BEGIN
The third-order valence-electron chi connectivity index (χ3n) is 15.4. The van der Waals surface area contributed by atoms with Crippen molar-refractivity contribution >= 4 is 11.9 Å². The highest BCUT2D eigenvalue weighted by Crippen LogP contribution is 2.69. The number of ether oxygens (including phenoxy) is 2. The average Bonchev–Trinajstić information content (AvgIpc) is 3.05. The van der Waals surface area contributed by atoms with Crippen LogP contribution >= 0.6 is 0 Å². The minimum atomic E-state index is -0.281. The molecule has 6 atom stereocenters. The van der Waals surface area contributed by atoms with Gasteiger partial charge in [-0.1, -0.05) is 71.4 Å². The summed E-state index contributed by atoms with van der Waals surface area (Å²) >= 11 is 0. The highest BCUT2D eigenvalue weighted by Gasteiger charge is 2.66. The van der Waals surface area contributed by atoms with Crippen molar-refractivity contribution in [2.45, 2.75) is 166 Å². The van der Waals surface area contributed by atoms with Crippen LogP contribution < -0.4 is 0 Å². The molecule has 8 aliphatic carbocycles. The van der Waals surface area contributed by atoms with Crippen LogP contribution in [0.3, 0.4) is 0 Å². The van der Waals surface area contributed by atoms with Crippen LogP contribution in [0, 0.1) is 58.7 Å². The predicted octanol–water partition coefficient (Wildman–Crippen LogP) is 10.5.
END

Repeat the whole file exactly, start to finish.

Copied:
The third-order valence-electron chi connectivity index (χ3n) is 15.4. The van der Waals surface area contributed by atoms with Crippen molar-refractivity contribution >= 4 is 11.9 Å². The highest BCUT2D eigenvalue weighted by Crippen LogP contribution is 2.69. The number of ether oxygens (including phenoxy) is 2. The average Bonchev–Trinajstić information content (AvgIpc) is 3.05. The van der Waals surface area contributed by atoms with Crippen LogP contribution >= 0.6 is 0 Å². The minimum atomic E-state index is -0.281. The molecule has 6 atom stereocenters. The van der Waals surface area contributed by atoms with Gasteiger partial charge in [-0.1, -0.05) is 71.4 Å². The summed E-state index contributed by atoms with van der Waals surface area (Å²) >= 11 is 0. The highest BCUT2D eigenvalue weighted by Gasteiger charge is 2.66. The van der Waals surface area contributed by atoms with Crippen molar-refractivity contribution in [2.45, 2.75) is 166 Å². The van der Waals surface area contributed by atoms with Crippen LogP contribution < -0.4 is 0 Å². The molecule has 8 aliphatic carbocycles. The van der Waals surface area contributed by atoms with Crippen LogP contribution in [0.3, 0.4) is 0 Å². The van der Waals surface area contributed by atoms with Crippen LogP contribution in [0, 0.1) is 58.7 Å². The predicted octanol–water partition coefficient (Wildman–Crippen LogP) is 10.5.